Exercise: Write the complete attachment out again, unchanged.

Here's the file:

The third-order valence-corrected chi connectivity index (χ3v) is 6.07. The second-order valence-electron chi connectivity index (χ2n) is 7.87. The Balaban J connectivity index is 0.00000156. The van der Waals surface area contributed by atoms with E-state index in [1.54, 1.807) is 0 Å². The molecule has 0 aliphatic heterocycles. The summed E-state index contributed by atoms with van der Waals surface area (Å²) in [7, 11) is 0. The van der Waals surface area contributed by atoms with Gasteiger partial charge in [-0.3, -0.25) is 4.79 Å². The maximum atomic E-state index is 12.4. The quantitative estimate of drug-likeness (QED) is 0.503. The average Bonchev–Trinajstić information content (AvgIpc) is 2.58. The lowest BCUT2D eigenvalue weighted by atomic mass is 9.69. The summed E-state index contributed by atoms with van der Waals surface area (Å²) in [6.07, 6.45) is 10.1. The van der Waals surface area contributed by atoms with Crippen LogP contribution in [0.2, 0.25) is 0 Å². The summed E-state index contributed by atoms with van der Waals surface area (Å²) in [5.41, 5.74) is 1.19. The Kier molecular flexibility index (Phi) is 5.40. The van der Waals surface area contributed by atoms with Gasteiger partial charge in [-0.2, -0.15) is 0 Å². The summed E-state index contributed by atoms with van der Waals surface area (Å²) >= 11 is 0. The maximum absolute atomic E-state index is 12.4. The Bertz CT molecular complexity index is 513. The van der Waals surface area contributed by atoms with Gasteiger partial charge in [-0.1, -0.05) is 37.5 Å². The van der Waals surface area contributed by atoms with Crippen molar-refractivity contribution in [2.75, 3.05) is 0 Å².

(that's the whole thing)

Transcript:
The third-order valence-corrected chi connectivity index (χ3v) is 6.07. The second-order valence-electron chi connectivity index (χ2n) is 7.87. The Balaban J connectivity index is 0.00000156. The van der Waals surface area contributed by atoms with E-state index in [1.54, 1.807) is 0 Å². The molecule has 0 aliphatic heterocycles. The summed E-state index contributed by atoms with van der Waals surface area (Å²) in [7, 11) is 0. The van der Waals surface area contributed by atoms with Gasteiger partial charge in [-0.3, -0.25) is 4.79 Å². The maximum atomic E-state index is 12.4. The quantitative estimate of drug-likeness (QED) is 0.503. The average Bonchev–Trinajstić information content (AvgIpc) is 2.58. The lowest BCUT2D eigenvalue weighted by atomic mass is 9.69. The summed E-state index contributed by atoms with van der Waals surface area (Å²) in [6.07, 6.45) is 10.1. The van der Waals surface area contributed by atoms with Crippen LogP contribution in [0.2, 0.25) is 0 Å². The summed E-state index contributed by atoms with van der Waals surface area (Å²) in [5.41, 5.74) is 1.19. The Kier molecular flexibility index (Phi) is 5.40. The van der Waals surface area contributed by atoms with Gasteiger partial charge in [-0.2, -0.15) is 0 Å². The summed E-state index contributed by atoms with van der Waals surface area (Å²) >= 11 is 0. The maximum absolute atomic E-state index is 12.4. The Bertz CT molecular complexity index is 513. The van der Waals surface area contributed by atoms with Gasteiger partial charge in [-0.1, -0.05) is 37.5 Å². The van der Waals surface area contributed by atoms with Crippen molar-refractivity contribution in [2.75, 3.05) is 0 Å².